That's when the acceptance set in. As I said, it just wasn't meant to be.

This time.


  1. Hi Chris -

    Sorry about the lesson in humility on the salt.

    Just recently discovered your blog and have been enjoying it immensely.

    In case you need a memory "jog", I'm the guy from Rigby ID ( now Lolo MT ) who used to send you fishing reports for a year or so.


  2. Now you have to go back! This experience will make success that much sweeter.

  3. Yes, I started the week calling you a big baby. Wind, boo hoo. But now, my friend, you have my complete and unmitigated sympathy. We take our skunks hard, we fishermen, but the magnitude of a week in paradise that turns to bupkis is almost too much to bear. I feel you pain, brother.

    But... one word... redfish.

  4. Chris,

    1) Everyone who went on that trip indicated the conditions were horrendous. While there is always wind on the flats, 30 knots with little to no sunlight for spotting fish is beyond challenging.

    2) Bonefish are a very wily, worthy quarry. If they were easy, they wouldn't be so damn addictive.

    I am in need of casting practice as well and, if you are at all interested, I am setting up a casting course in IF with a bunch of hula hoops. Let me know if you'd like to join me.

    Keep up the good work. Your blog is outstanding.

    1. And Brent... thanks for the kind words. I really appreciate it.

  5. Unbelievable, man. I feel for you - saltwater fly fishing can be tough. But then again, a week in the Bahamas can't be that bad, right?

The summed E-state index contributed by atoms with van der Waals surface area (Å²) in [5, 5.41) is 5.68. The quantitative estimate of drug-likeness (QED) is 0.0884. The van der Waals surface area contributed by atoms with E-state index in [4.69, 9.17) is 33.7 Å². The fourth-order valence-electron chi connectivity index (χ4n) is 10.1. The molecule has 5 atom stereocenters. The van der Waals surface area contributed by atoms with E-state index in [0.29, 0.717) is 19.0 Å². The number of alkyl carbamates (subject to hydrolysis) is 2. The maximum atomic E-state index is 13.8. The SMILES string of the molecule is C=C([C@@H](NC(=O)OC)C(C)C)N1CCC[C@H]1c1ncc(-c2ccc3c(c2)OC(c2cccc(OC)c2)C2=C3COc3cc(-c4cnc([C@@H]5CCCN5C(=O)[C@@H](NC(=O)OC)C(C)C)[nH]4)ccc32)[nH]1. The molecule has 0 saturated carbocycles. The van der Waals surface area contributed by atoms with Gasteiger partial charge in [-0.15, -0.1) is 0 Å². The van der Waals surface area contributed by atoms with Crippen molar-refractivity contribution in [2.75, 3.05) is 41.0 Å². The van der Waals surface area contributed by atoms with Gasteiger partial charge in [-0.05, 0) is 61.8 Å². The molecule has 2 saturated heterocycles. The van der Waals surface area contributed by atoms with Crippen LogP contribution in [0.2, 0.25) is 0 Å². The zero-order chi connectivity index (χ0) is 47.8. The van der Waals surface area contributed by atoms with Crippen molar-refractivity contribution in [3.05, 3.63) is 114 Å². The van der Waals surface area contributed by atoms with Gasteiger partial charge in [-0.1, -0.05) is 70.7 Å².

6. Brent... I am IN. Let me know when and where!

  7. Damn.

    This means, of course, that you'll have to wreak havoc back in home waters. I'd say fishing every day for a week and a half with a solid three day trip within a month should set things right. That's what I always tell myself when I fall flat on my face on epic trips.


  8. From what very little experience I've had in the salt, I took away one Big Lesson: it's an entirely different game out There. I was left with the distinct impression a western small stream angler on the salt flats is like bringing a knife to a gun fight. I left sunburned, windblown and battered, but totally enamored with the Beauty, Power and Speed I witnessed out there. You are a lucky man still! mike

  9. Indeed... no complaints, whatsoever. The lodge was great, the people were wonderful ... the fishing was slow, and I'm convinced it was because of the constant battle between the wind and the tide. That said ... I will go back. And I won't get skunked again.

    And you're right... saltwater fishing is the long game. Our little Western trout? The putter and the pitching wedge...

    1. As the old golfer's saying goes - drive for show, putt for dough.

  10. Tough week Chris. This definitely gives you a reason to go back down to the sunny south...


  11. At least you got to the Bahamas...I'm sending you an Unaccomplished Angler sticker. You earned it.

  12. That sounds like a rough trip and I empathize deeply with you. As Kirk least you were in the Bahamas! So if you were looking for a silver lining, that would be it.

    Just think, once you do catch one, you will appreciate it that much more.

  13. Been there, often. I don't know why fish rejection is so humiliating, maybe because of our failure to fool something with no cerebral cortex.

    To paraphrase David St. Hubbins, there's a fine line between clever and stupid.

  14. Good point, Pete... good point. I know which side of that line I fell on a couple weeks ago ;)